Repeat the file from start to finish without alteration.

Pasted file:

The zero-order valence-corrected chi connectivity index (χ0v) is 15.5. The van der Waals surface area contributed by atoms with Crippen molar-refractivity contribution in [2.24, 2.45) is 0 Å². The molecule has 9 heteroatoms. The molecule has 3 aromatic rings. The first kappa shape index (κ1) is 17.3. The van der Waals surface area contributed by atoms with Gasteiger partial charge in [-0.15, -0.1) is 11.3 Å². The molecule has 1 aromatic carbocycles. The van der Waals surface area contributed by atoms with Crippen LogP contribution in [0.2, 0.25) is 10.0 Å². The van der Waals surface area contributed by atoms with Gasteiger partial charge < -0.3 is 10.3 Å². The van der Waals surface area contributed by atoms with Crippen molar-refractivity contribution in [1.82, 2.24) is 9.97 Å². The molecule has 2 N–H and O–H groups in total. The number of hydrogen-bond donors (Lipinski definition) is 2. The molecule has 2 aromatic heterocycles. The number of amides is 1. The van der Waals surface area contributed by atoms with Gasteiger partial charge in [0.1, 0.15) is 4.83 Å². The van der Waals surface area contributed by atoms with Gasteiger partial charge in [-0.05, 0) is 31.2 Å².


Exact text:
The zero-order valence-corrected chi connectivity index (χ0v) is 15.5. The van der Waals surface area contributed by atoms with Crippen molar-refractivity contribution in [2.24, 2.45) is 0 Å². The molecule has 9 heteroatoms. The molecule has 3 aromatic rings. The first kappa shape index (κ1) is 17.3. The van der Waals surface area contributed by atoms with Gasteiger partial charge in [-0.15, -0.1) is 11.3 Å². The molecule has 1 aromatic carbocycles. The van der Waals surface area contributed by atoms with Crippen LogP contribution in [0.2, 0.25) is 10.0 Å². The van der Waals surface area contributed by atoms with Gasteiger partial charge < -0.3 is 10.3 Å². The van der Waals surface area contributed by atoms with Crippen molar-refractivity contribution in [1.82, 2.24) is 9.97 Å². The molecule has 2 N–H and O–H groups in total. The number of hydrogen-bond donors (Lipinski definition) is 2. The molecule has 2 aromatic heterocycles. The number of amides is 1. The van der Waals surface area contributed by atoms with Gasteiger partial charge in [0.1, 0.15) is 4.83 Å². The van der Waals surface area contributed by atoms with Gasteiger partial charge in [-0.05, 0) is 31.2 Å².